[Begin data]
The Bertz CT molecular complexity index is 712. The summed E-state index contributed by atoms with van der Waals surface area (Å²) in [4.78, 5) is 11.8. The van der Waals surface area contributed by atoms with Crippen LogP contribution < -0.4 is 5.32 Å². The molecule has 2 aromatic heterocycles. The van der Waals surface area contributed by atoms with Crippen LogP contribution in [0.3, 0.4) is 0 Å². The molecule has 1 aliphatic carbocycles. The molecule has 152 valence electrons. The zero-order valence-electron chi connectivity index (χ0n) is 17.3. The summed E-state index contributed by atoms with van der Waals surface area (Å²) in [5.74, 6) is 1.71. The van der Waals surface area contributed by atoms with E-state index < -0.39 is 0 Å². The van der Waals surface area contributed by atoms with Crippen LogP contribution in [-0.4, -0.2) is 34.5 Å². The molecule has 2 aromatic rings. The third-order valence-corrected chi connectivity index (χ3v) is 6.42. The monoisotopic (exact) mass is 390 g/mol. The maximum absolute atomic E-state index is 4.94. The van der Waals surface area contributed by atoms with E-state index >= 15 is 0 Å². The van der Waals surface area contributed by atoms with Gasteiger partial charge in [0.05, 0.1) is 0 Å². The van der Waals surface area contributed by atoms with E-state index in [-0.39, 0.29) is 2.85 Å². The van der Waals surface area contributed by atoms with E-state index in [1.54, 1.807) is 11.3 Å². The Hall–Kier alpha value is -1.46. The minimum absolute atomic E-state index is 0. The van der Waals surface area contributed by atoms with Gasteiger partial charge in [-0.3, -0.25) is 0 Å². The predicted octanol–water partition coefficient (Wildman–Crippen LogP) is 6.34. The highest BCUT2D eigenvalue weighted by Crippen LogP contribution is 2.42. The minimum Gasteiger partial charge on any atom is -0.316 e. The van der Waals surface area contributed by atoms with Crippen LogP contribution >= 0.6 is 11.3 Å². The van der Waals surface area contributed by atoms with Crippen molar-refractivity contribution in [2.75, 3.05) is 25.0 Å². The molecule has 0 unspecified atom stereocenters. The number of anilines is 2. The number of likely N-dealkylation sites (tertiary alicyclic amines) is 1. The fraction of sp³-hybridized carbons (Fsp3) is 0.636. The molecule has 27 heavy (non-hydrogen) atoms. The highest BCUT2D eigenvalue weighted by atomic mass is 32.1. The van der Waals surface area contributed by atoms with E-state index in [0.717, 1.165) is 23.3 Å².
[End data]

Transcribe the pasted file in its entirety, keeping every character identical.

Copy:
The Bertz CT molecular complexity index is 712. The summed E-state index contributed by atoms with van der Waals surface area (Å²) in [4.78, 5) is 11.8. The van der Waals surface area contributed by atoms with Crippen LogP contribution < -0.4 is 5.32 Å². The molecule has 2 aromatic heterocycles. The van der Waals surface area contributed by atoms with Crippen LogP contribution in [0.3, 0.4) is 0 Å². The molecule has 1 aliphatic carbocycles. The molecule has 152 valence electrons. The zero-order valence-electron chi connectivity index (χ0n) is 17.3. The summed E-state index contributed by atoms with van der Waals surface area (Å²) in [5.74, 6) is 1.71. The van der Waals surface area contributed by atoms with E-state index < -0.39 is 0 Å². The van der Waals surface area contributed by atoms with Crippen LogP contribution in [-0.4, -0.2) is 34.5 Å². The molecule has 2 aromatic rings. The third-order valence-corrected chi connectivity index (χ3v) is 6.42. The monoisotopic (exact) mass is 390 g/mol. The maximum absolute atomic E-state index is 4.94. The van der Waals surface area contributed by atoms with E-state index >= 15 is 0 Å². The van der Waals surface area contributed by atoms with Gasteiger partial charge in [0.05, 0.1) is 0 Å². The van der Waals surface area contributed by atoms with E-state index in [-0.39, 0.29) is 2.85 Å². The van der Waals surface area contributed by atoms with E-state index in [1.54, 1.807) is 11.3 Å². The Hall–Kier alpha value is -1.46. The minimum absolute atomic E-state index is 0. The van der Waals surface area contributed by atoms with Gasteiger partial charge in [-0.3, -0.25) is 0 Å². The predicted octanol–water partition coefficient (Wildman–Crippen LogP) is 6.34. The highest BCUT2D eigenvalue weighted by Crippen LogP contribution is 2.42. The minimum Gasteiger partial charge on any atom is -0.316 e. The van der Waals surface area contributed by atoms with Crippen LogP contribution >= 0.6 is 11.3 Å². The van der Waals surface area contributed by atoms with Crippen molar-refractivity contribution in [2.75, 3.05) is 25.0 Å². The molecule has 0 unspecified atom stereocenters. The number of anilines is 2. The number of likely N-dealkylation sites (tertiary alicyclic amines) is 1. The fraction of sp³-hybridized carbons (Fsp3) is 0.636. The molecule has 27 heavy (non-hydrogen) atoms. The highest BCUT2D eigenvalue weighted by atomic mass is 32.1. The van der Waals surface area contributed by atoms with E-state index in [0.717, 1.165) is 23.3 Å².